Adding an Image (not a Figure)

    Here is an image element without a caption (not a Figure).  We might choose this option if the image is meant to accompany an exercise in an exercise section, for example.

    An example image showing vectors on a parameterized path representing motion.

    Right click on this image and select Image Properties to see the options we can adjust. One important option you will want to be sure to fill in meaningfully is the alt text.  This will make the image accessible to readers with visual impairment. Another option you may wish to adjust is the alignment of the image.

    Exercise 5: Now let's add a new image.

    1. To add an image to a page (and not a captioned Figure), we don't use the Templates menu.  Instead we can just click the Image option on the Elements menu (or just click the image icon just to the right of the hyperlink icon in the editing menu for the page).

      If the image is already attached to the page (using the Attach a file button at the bottom of the page), we can just select it from the Browse tab.  If it is an image on your computer, click the Attach files tab. Note that images already attached to this page are listed here as well and could be selected on this tab. Note also that some additional images have been provided in another page (named "Some Images for Practice") of this book and could be selected on the Browse menu for this exercise. 
    2. Either attach a new image from your computer or select one of the images already listed here.

    Another option if you are creating your own images, say from Paint, you can save the image as a .png file on your computer. Then open the folder where this file has been saved, left click on the name of the image,  and drag-and-drop it to the location you want it to be in your LibreText file. If it doesn't land exactly where you want it you can move it around later.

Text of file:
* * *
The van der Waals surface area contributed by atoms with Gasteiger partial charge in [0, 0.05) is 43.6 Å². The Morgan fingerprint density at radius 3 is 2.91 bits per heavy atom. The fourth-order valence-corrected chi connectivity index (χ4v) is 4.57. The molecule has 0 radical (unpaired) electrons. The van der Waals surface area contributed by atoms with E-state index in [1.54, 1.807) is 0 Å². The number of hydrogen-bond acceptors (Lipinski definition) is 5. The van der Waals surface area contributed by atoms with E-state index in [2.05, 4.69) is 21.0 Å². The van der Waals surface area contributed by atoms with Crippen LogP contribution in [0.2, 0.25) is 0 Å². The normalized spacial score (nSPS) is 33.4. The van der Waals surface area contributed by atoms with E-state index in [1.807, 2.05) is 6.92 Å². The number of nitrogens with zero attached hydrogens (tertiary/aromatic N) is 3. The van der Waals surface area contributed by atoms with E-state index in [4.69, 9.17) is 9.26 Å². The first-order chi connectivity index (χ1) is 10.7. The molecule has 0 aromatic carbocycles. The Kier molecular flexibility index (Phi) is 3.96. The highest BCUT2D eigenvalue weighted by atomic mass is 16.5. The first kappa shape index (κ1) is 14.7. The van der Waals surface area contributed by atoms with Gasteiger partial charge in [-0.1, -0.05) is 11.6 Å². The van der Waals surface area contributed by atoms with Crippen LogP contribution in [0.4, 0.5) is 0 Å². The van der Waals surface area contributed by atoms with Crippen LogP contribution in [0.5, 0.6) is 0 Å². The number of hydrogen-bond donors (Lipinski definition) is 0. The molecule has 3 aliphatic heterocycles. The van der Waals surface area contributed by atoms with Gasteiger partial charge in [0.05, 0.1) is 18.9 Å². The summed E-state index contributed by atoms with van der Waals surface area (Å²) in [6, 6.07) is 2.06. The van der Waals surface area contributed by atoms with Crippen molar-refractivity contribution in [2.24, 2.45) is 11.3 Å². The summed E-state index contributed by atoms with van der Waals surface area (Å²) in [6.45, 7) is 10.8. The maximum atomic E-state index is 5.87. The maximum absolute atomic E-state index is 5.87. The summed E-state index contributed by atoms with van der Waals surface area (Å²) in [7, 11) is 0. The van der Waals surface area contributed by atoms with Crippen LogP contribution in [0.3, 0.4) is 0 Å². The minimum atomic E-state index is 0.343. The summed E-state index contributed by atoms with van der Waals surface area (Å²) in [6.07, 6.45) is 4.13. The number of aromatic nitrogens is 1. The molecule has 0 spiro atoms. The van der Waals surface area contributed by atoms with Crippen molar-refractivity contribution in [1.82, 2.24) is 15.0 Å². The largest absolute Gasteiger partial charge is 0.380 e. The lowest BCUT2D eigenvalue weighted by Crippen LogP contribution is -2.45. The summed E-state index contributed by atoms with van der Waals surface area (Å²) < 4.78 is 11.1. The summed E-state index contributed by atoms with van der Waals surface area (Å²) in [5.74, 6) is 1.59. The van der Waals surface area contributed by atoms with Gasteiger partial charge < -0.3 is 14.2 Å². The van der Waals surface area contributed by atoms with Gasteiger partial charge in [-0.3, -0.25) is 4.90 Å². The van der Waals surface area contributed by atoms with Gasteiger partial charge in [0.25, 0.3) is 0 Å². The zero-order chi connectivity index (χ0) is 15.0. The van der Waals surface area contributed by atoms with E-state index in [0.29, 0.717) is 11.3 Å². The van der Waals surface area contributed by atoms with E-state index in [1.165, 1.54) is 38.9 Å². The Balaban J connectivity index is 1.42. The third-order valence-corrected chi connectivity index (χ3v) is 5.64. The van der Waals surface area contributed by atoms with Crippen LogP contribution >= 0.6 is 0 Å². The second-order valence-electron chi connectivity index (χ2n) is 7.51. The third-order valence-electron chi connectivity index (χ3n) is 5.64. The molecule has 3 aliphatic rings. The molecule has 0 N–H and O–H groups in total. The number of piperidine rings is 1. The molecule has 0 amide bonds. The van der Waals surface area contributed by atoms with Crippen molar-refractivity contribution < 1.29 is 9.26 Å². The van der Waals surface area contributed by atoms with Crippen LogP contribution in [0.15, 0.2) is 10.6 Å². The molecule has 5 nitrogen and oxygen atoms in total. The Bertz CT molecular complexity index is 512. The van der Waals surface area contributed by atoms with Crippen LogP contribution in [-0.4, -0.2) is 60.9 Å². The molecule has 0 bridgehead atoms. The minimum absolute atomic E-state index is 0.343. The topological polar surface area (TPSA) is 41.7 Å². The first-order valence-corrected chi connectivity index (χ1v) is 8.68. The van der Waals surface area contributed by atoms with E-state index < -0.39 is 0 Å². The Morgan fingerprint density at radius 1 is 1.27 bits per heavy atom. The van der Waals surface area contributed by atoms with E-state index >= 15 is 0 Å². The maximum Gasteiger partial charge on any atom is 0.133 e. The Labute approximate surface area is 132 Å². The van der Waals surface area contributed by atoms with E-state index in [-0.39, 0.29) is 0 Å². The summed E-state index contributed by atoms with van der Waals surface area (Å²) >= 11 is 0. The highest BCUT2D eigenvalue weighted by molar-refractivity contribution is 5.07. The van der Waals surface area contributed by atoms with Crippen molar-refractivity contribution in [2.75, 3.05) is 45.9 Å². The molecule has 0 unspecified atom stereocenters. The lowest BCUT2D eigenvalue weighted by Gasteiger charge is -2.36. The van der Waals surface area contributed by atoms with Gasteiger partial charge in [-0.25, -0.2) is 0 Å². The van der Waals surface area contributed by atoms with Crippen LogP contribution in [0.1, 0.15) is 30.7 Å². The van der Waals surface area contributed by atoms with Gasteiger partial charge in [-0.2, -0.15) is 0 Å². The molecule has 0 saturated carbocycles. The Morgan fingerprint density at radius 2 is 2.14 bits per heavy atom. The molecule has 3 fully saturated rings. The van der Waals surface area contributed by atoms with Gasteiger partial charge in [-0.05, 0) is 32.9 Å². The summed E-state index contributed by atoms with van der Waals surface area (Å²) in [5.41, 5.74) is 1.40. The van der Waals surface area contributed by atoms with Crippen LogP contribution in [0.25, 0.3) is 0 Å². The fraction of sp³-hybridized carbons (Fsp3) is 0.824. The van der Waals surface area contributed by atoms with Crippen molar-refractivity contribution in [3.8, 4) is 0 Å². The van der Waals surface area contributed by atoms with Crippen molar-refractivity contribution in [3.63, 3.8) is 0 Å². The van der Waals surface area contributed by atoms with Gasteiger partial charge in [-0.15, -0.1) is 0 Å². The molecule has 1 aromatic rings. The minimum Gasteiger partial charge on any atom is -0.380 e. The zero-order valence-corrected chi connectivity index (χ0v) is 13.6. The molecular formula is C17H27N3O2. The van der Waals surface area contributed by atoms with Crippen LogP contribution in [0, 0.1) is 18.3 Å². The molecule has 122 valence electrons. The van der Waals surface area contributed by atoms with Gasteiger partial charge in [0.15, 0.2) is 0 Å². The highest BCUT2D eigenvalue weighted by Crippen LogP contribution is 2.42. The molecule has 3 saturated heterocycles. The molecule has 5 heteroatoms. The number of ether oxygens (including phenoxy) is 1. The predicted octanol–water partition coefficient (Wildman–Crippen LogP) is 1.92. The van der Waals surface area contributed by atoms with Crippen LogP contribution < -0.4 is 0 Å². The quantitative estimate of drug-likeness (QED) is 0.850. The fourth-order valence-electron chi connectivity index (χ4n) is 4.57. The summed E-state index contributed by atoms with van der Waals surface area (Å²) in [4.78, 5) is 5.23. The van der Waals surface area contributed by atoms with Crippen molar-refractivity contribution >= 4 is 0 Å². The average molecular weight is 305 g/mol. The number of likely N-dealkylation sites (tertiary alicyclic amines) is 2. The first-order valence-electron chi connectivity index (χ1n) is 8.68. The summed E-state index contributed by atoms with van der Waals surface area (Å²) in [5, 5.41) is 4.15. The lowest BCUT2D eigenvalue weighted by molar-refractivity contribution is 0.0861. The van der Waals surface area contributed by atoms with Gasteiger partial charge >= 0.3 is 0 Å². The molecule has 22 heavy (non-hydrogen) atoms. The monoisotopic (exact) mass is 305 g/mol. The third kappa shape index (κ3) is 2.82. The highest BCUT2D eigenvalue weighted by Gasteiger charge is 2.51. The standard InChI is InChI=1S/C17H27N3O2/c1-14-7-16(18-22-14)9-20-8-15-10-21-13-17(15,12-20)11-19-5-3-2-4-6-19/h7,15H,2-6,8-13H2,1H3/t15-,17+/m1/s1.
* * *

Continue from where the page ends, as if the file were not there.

Place Image here:



    1. Now we will need to update the alt text, if it is not already meaningful, and the size of the image may need to be adjusted.  The Medium size may be helpful on some of these, or you may need to use the Custom option to size it appropriately on the page.


    Adding a Figure (with a Caption)

    Below is an example of an ordinary Figure with a caption.  This should be the default way most images are placed in the exposition of a text.

    Figure \(\PageIndex{1}\): A surface with its contours shown in 3D.

    Exercise 6: Now let's add a new Figure.

    1. To add a new Figure, select the Template:AddFigureCenterCenter template from the Templates in the Elements menu.  Note that there are a few other Figure templates to choose from.  These either place the figure on the right side of the screen or allow for multiple figures to be placed side-by-side (with one or multiple captions), following the steps we used above.
    2. The other thing you will need to do is update the caption so that it meaningfully describes the figure.

    Add your Figure here:




    Adding a Table (with a Caption)

    Another element that can be put into a document is responsive table.  This can be done by choosing the Table option from the Elements menu and indicating the number or rows and columns you need (this can always be changed later). If you right click on the table and select table properties you can choose to add a caption or a header to the table. It is desirable that tables are responsive so that they can be appropriately viewed, regardless of the device being used. You can observe this responsiveness by reducing the width of this window.

    Number of Courses Offered Per Academic year
      Spring Semester Summer Session Fall Semester Total
    2017-2018 359 107 275 741
    2018-2019 244 101 255 600


    Exercise 7: Add a new table in the space below.

    Add your new Table below this line: